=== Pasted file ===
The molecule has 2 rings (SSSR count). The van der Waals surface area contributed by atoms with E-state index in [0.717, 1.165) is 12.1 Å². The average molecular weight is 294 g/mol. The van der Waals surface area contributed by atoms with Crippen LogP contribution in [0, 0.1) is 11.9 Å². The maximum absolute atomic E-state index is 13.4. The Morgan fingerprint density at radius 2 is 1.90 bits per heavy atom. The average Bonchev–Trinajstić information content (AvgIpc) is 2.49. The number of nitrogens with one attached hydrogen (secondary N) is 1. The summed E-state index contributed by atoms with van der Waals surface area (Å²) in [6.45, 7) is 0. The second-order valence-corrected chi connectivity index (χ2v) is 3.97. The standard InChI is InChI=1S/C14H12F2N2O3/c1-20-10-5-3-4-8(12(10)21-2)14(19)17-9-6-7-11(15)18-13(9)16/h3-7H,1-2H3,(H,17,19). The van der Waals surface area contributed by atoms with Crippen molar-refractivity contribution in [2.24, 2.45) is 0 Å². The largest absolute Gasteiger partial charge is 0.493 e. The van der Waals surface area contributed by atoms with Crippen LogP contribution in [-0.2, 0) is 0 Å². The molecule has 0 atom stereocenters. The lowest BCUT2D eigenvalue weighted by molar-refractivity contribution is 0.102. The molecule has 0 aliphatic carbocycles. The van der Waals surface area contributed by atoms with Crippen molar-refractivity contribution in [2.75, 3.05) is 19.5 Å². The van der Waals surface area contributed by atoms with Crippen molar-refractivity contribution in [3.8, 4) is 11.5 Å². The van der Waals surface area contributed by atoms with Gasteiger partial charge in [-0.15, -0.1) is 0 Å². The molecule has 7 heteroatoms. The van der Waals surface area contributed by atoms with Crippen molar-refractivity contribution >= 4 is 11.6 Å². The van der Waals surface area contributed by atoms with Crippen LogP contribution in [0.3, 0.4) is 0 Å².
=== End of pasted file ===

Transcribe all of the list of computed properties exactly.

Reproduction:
The molecule has 2 rings (SSSR count). The van der Waals surface area contributed by atoms with E-state index in [0.717, 1.165) is 12.1 Å². The average molecular weight is 294 g/mol. The van der Waals surface area contributed by atoms with Crippen LogP contribution in [0, 0.1) is 11.9 Å². The maximum absolute atomic E-state index is 13.4. The Morgan fingerprint density at radius 2 is 1.90 bits per heavy atom. The average Bonchev–Trinajstić information content (AvgIpc) is 2.49. The number of nitrogens with one attached hydrogen (secondary N) is 1. The summed E-state index contributed by atoms with van der Waals surface area (Å²) in [6.45, 7) is 0. The second-order valence-corrected chi connectivity index (χ2v) is 3.97. The standard InChI is InChI=1S/C14H12F2N2O3/c1-20-10-5-3-4-8(12(10)21-2)14(19)17-9-6-7-11(15)18-13(9)16/h3-7H,1-2H3,(H,17,19). The van der Waals surface area contributed by atoms with Crippen molar-refractivity contribution in [2.24, 2.45) is 0 Å². The largest absolute Gasteiger partial charge is 0.493 e. The van der Waals surface area contributed by atoms with Crippen LogP contribution in [-0.2, 0) is 0 Å². The molecule has 0 atom stereocenters. The lowest BCUT2D eigenvalue weighted by molar-refractivity contribution is 0.102. The molecule has 0 aliphatic carbocycles. The van der Waals surface area contributed by atoms with Crippen molar-refractivity contribution in [2.75, 3.05) is 19.5 Å². The van der Waals surface area contributed by atoms with Crippen molar-refractivity contribution in [3.8, 4) is 11.5 Å². The van der Waals surface area contributed by atoms with Gasteiger partial charge in [-0.15, -0.1) is 0 Å². The molecule has 7 heteroatoms. The van der Waals surface area contributed by atoms with Crippen molar-refractivity contribution >= 4 is 11.6 Å². The van der Waals surface area contributed by atoms with Crippen LogP contribution in [0.3, 0.4) is 0 Å².